Travel

Some come to stare, some to stay

Bloody tourists. We’ve probably all thought it in our least tolerant moments- when someone’s stopped to work out directions in the middle of a street, or you can’t get to where you need to be because of too many people taking photos. But last week, I was one of those bloody tourists, clogging up the streets of New York taking a series of incredibly unflattering selfies (seriously, how do you take a good selfie? It is just a matter of taking 800 photos until one of them is passable?!). Here’s an example, one of the better ones, believe it or not.

Me looking happy and ridiculous at the Bethesda fountain, Central Park, NYC
What you doing with that finger, creepy Penny?

Anyway, my family and I spent a week being tourists, marvelling at the city where every street reminds you of a scene from that film/tv show/song/every piece of pop culture ever, and no doubt pissed off countless New Yorkers by misunderstanding the subway, stopping to take pictures in the street and doing everything that I have at one point or another been irritated at tourists for in my city.

At one point my mum wanted to go to M and Ms World and I eyerolled and sighed in true pubescent style (because apparently you are never too old to act like a child around your parents) ‘Really?! We have one those in London’. I thought it was a cringe-y, tourist-y, thing to do. But, on reflection, who the hell am I to tell someone else what they can and can’t do on holiday?

Yes, there’s a certain frustration when you see people visiting cheesy attractions, because you know there’s so much more to your home than that, but isn’t there a certain beauty in seeing something through the eyes of someone experiencing it for the first time? Of course I’m going to go to the Statue of Liberty, because I don’t know whether I’ll ever get the chance to again. I looked up on holiday so much more than I would do at home, because I wanted to drink it all in, and was rewarded with awesome stuff like this:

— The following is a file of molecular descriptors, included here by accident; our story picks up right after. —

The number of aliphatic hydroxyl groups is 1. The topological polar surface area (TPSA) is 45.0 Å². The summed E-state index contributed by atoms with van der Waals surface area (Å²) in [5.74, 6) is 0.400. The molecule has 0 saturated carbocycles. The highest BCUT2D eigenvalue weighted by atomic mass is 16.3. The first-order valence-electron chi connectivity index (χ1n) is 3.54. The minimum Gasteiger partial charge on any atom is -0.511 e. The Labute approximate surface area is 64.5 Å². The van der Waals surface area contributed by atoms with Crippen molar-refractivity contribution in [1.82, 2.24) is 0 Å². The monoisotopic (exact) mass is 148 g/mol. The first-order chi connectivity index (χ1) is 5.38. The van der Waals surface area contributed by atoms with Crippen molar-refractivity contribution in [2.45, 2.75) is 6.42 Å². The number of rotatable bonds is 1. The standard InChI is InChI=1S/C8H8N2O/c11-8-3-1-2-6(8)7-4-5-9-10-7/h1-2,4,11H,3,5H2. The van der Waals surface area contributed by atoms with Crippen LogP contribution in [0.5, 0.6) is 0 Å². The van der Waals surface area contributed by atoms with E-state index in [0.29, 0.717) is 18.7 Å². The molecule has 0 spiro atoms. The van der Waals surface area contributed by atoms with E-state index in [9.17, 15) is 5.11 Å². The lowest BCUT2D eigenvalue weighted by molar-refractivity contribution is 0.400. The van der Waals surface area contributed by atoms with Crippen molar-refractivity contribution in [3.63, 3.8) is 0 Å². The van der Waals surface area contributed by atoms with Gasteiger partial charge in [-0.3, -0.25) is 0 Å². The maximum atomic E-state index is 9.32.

Street art in the East Village, artist unknown
Street art in the East Village, artist unknown

Naturally it’s important to try to soak up as much ‘real’ stuff as you can when visiting somewhere new, but you can’t possibly understand a place within a few short days, and believing that you can have anything other than a fairly surface experience is unrealistic and frankly ignorant- there’s nothing worse than the person who tries to act like they know everything about Italian culture after a one-week trip (you had some pasta in Pisa mate, pipe down).

I absolutely believe in seeking to understand a place as much as you can in as authentic a way as possible. But as long as you’re being a culturally sensitive and responsible visitor, I also think there’s a great joy in being unashamedly happy to be seeing something in front of your eyes that you’ve only ever seen in pictures, or imagined in your daydreams.

This isn’t a thinly veiled excuse to brag about going on holiday.

Or at least it’s not entirely a thinly veiled excuse to brag about going on holiday.

I genuinely feel like there’s something to be said for experiencing the world as if you’re a visitor all the time.

So I came home and acted like a tourist in London for the weekend. I went rowing on the river in Hyde Park with my boyfriend, tried to find a pet cemetery (because we’re cool people) and watched a pink sunset over the city with some tinnies. And it was bloody marvellous. I feel so grateful to live somewhere that I’m so happy to come home to. And I want to remember that as often as I can.

Sunset over Merchant's Square, Paddington, London
Sunset over Merchant’s Square, Paddington

 

Advertisements

6 thoughts on “Some come to stare, some to stay”

  1. I love this! I share in feeling some embarrassment in seeing the touristy places when I visit somewhere new, but without having a friend who’s a local, there’s no way to see only the “genuine” places. And sometimes one just wants to see the world’s largest tinfoil ball roadside attraction, you know?
    And, big question, did you ever find a pet cemetery?

    Like

Leave a Reply

Fill in your details below or click an icon to log in:

WordPress.com Logo

You are commenting using your WordPress.com account. Log Out /  Change )

Google photo

You are commenting using your Google account. Log Out /  Change )

Twitter picture

You are commenting using your Twitter account. Log Out /  Change )

Facebook photo

You are commenting using your Facebook account. Log Out /  Change )

Connecting to %s